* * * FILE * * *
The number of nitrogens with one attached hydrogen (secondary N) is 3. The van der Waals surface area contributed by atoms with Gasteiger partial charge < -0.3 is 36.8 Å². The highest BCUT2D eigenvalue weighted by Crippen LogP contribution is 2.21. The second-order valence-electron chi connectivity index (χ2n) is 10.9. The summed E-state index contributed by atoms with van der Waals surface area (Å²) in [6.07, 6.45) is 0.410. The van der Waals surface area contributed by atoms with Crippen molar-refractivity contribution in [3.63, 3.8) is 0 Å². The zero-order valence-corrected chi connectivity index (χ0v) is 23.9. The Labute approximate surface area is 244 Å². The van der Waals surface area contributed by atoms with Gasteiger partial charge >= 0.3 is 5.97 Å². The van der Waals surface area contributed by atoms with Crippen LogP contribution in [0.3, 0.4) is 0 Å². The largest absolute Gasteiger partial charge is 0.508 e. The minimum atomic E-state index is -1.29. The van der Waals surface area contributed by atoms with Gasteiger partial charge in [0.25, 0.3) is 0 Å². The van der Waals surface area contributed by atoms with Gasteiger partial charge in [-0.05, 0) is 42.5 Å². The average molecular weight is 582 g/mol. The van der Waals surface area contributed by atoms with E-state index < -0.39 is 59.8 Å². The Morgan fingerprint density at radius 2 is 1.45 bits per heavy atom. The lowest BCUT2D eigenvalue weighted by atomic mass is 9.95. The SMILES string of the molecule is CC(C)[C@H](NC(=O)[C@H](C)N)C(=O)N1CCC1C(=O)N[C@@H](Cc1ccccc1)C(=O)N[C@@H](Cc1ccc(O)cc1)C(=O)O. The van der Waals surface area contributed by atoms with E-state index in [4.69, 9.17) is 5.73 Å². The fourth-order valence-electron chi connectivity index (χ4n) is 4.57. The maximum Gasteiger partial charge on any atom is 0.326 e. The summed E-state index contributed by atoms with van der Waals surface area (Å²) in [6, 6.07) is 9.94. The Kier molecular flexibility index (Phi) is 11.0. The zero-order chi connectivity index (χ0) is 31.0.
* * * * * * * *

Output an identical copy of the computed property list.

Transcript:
The number of nitrogens with one attached hydrogen (secondary N) is 3. The van der Waals surface area contributed by atoms with Gasteiger partial charge < -0.3 is 36.8 Å². The highest BCUT2D eigenvalue weighted by Crippen LogP contribution is 2.21. The second-order valence-electron chi connectivity index (χ2n) is 10.9. The summed E-state index contributed by atoms with van der Waals surface area (Å²) in [6.07, 6.45) is 0.410. The van der Waals surface area contributed by atoms with Crippen molar-refractivity contribution in [3.63, 3.8) is 0 Å². The zero-order valence-corrected chi connectivity index (χ0v) is 23.9. The Labute approximate surface area is 244 Å². The van der Waals surface area contributed by atoms with Gasteiger partial charge >= 0.3 is 5.97 Å². The van der Waals surface area contributed by atoms with Crippen LogP contribution in [0.3, 0.4) is 0 Å². The largest absolute Gasteiger partial charge is 0.508 e. The minimum atomic E-state index is -1.29. The van der Waals surface area contributed by atoms with Gasteiger partial charge in [0.25, 0.3) is 0 Å². The van der Waals surface area contributed by atoms with Gasteiger partial charge in [-0.05, 0) is 42.5 Å². The average molecular weight is 582 g/mol. The van der Waals surface area contributed by atoms with E-state index < -0.39 is 59.8 Å². The Morgan fingerprint density at radius 2 is 1.45 bits per heavy atom. The lowest BCUT2D eigenvalue weighted by atomic mass is 9.95. The SMILES string of the molecule is CC(C)[C@H](NC(=O)[C@H](C)N)C(=O)N1CCC1C(=O)N[C@@H](Cc1ccccc1)C(=O)N[C@@H](Cc1ccc(O)cc1)C(=O)O. The van der Waals surface area contributed by atoms with E-state index in [4.69, 9.17) is 5.73 Å². The fourth-order valence-electron chi connectivity index (χ4n) is 4.57. The maximum Gasteiger partial charge on any atom is 0.326 e. The summed E-state index contributed by atoms with van der Waals surface area (Å²) in [6, 6.07) is 9.94. The Kier molecular flexibility index (Phi) is 11.0. The zero-order chi connectivity index (χ0) is 31.0.